Saturday, April 20, 2019

A DNA Detour

It's almost April 25. Have you checked out your latest National DNA Day sales offers?

Lately, in that ever-present chase to find more cousins, I've been adding names—and their respective supporting documents—to the four main family trees I've been tracking. Of course, I always hope a spurt in DNA kit sales will bring that elusive answer to some of my family's brick wall ancestors, so I've taken to keeping a biweekly tab on progress. However, since this Sunday is a holiday—at least for this genea-blogger—I'm posting my count here today.

That detour from researching my McClellan ancestors in Florida to pursuing my Broyles ancestors in South Carolina and Tennessee has led me to some branches of this line that I hadn't yet included in my tree. No surprise, then, to see my mother's tree jump 173 people in the last two weeks to total 17,729 names. Almost all those came from reviewing the lines descending from Ozey R. Broyles' father and mother—a story we'll revisit on Monday.

To top that off, a simple discovery of an obituary of a distant cousin of my mother-in-law led me to add 120 names to her tree, so now it has grown to 16,116 individuals. One name leads to another, which precipitates those shaky-leaf Ancestry hints, and before you know it, that's a huge branch reaching back generations that I hadn't even realized was missing.

And on my dad's tree, that wonderful DNA discovery from almost six weeks ago is still generating a continuing trickle of hints, allowing me to add another four names to his tree. It's now a modest 534 individuals in total, but I've already spotted some additional possibilities after using MyHeritage's AutoClusters program which may lead me to finally discover my paternal grandfather's origin—and maybe even some cousins from that mystery line.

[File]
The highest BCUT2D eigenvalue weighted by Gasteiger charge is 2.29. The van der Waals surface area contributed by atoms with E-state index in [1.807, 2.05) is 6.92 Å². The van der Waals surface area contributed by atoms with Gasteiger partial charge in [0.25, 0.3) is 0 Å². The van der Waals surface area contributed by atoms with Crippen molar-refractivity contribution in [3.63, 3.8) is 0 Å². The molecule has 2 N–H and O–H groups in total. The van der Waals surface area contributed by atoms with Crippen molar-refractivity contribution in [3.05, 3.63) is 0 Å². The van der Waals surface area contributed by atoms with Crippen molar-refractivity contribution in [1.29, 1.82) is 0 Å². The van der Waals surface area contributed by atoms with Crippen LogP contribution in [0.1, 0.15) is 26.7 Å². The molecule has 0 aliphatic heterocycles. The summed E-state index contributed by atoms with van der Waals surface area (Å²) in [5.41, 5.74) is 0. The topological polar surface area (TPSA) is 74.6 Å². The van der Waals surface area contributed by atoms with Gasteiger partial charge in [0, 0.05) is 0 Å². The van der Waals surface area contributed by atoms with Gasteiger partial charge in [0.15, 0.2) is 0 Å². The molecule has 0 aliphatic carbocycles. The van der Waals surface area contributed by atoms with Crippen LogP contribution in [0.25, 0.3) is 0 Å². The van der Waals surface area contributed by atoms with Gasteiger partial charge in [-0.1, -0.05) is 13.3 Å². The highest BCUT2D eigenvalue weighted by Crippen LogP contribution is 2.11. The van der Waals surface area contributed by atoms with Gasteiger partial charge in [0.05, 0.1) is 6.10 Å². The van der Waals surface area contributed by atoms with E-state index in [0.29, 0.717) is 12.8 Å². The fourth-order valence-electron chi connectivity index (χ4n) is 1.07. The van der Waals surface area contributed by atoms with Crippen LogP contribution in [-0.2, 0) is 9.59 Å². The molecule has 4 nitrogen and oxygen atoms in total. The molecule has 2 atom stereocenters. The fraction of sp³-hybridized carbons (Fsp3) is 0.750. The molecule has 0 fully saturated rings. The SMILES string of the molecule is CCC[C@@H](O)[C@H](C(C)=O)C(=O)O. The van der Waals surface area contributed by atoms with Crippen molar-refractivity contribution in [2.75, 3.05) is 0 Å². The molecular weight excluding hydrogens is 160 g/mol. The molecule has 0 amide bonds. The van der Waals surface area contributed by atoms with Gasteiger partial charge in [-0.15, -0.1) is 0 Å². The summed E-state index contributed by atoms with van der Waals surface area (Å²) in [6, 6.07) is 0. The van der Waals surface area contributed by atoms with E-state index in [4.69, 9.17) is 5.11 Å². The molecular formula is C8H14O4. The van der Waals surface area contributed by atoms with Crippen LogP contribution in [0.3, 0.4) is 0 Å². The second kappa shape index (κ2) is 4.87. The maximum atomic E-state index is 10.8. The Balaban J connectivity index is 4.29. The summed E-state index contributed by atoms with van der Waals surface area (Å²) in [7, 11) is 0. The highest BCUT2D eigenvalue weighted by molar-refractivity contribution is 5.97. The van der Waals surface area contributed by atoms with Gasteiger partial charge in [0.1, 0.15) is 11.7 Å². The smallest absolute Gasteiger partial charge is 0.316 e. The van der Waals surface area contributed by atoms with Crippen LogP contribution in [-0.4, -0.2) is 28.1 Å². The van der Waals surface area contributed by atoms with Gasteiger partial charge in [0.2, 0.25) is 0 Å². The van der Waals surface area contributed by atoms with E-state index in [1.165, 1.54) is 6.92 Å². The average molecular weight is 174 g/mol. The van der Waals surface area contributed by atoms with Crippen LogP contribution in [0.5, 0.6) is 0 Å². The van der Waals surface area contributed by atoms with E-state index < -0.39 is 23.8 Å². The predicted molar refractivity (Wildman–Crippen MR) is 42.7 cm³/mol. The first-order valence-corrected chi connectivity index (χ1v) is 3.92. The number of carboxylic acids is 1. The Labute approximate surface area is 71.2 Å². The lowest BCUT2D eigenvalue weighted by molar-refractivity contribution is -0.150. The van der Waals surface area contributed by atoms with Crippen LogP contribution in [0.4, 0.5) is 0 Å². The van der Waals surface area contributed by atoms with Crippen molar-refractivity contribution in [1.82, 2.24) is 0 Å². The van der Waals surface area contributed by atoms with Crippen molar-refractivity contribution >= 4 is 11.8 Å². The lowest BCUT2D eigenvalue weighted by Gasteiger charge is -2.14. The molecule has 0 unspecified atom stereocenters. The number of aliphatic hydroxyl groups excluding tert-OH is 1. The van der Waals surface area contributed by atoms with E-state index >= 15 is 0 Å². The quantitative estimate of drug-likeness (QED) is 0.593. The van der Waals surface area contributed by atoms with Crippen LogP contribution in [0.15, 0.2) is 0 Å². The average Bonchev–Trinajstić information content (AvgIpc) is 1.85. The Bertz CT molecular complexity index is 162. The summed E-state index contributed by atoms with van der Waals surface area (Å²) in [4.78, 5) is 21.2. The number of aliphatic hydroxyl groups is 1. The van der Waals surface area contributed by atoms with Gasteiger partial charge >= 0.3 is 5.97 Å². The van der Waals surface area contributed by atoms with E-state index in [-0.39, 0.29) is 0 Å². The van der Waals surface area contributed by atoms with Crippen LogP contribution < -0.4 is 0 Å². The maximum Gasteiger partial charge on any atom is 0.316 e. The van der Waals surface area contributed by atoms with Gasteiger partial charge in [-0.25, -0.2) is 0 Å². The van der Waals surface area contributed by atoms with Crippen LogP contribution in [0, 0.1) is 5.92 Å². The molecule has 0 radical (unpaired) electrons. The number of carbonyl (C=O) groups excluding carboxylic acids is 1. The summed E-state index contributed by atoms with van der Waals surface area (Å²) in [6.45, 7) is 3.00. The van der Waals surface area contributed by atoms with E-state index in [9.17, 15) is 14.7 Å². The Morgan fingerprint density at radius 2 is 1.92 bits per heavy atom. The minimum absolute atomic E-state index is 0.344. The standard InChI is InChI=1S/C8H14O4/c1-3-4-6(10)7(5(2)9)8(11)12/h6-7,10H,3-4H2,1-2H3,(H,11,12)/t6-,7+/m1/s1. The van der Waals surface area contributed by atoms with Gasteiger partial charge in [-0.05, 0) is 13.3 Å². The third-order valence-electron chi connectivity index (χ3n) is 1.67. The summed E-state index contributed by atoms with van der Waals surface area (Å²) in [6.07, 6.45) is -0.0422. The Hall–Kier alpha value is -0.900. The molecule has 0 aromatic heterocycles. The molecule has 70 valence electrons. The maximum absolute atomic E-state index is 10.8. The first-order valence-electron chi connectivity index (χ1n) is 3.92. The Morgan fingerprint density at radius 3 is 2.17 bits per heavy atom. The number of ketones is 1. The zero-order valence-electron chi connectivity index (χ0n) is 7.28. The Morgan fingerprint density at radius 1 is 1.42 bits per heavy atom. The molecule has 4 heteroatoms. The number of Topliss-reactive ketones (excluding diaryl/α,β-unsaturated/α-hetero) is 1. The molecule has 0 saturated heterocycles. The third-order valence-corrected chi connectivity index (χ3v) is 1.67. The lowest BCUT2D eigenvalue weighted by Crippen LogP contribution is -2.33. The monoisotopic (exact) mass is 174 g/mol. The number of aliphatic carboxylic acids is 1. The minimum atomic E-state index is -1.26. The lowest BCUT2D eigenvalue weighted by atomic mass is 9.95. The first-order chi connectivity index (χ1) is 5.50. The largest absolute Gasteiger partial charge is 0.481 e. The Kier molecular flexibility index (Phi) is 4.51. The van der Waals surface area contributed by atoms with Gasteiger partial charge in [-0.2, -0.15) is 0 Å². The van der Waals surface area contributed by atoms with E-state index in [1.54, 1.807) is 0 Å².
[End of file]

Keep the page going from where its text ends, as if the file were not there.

Progress on growing those trees sometimes comes slowly—as in my father's tree—but the key really has been to keep up a steady effort. Sometimes, working on one line can move rather quickly—witness my attempt to glean all the information I could from a few simple obituaries in my mother-in-law's line—but it can also move discouragingly slowly.

I often have to remind myself that DNA matches are just that: matches. And it takes at least two people to make a match. Yes, I've already tested, but what I need to remember is to wait for that mystery person to show up and enter the arena. While that wished-for match may not have materialized—yet—he or she may eventually show up. And when that happens, hopefully we can collaborate to find answers about our mutual family history.

In the meantime, I'm still keeping busy adding to my trees all the descendants of my thirty-two third great-grandparents. After all, that's the slot in the family tree where all those elusive fourth cousin matches fit into the bigger picture. Before they show up at my digital door, I may as well put out the DNA welcome mat for them. 


  1. Great post. And wonderful line you wrote: "shaky-leaf Ancestry hints." They do shake. And they are of shaky usefulness; but I look at them anyway :-)

    1. Oh, absolutely, Lisa! For some reason, I can't resist looking, even though I've had some of those experiences. But I always, always, always look at the document, itself. While it may not be wrong, you never know what additional right information you can discover by inspecting the record for yourself!

  2. I need to order a kit and send it find out where the Greek is:)

    1. Oh, yes, do! And when you solve the mystery, let us know!


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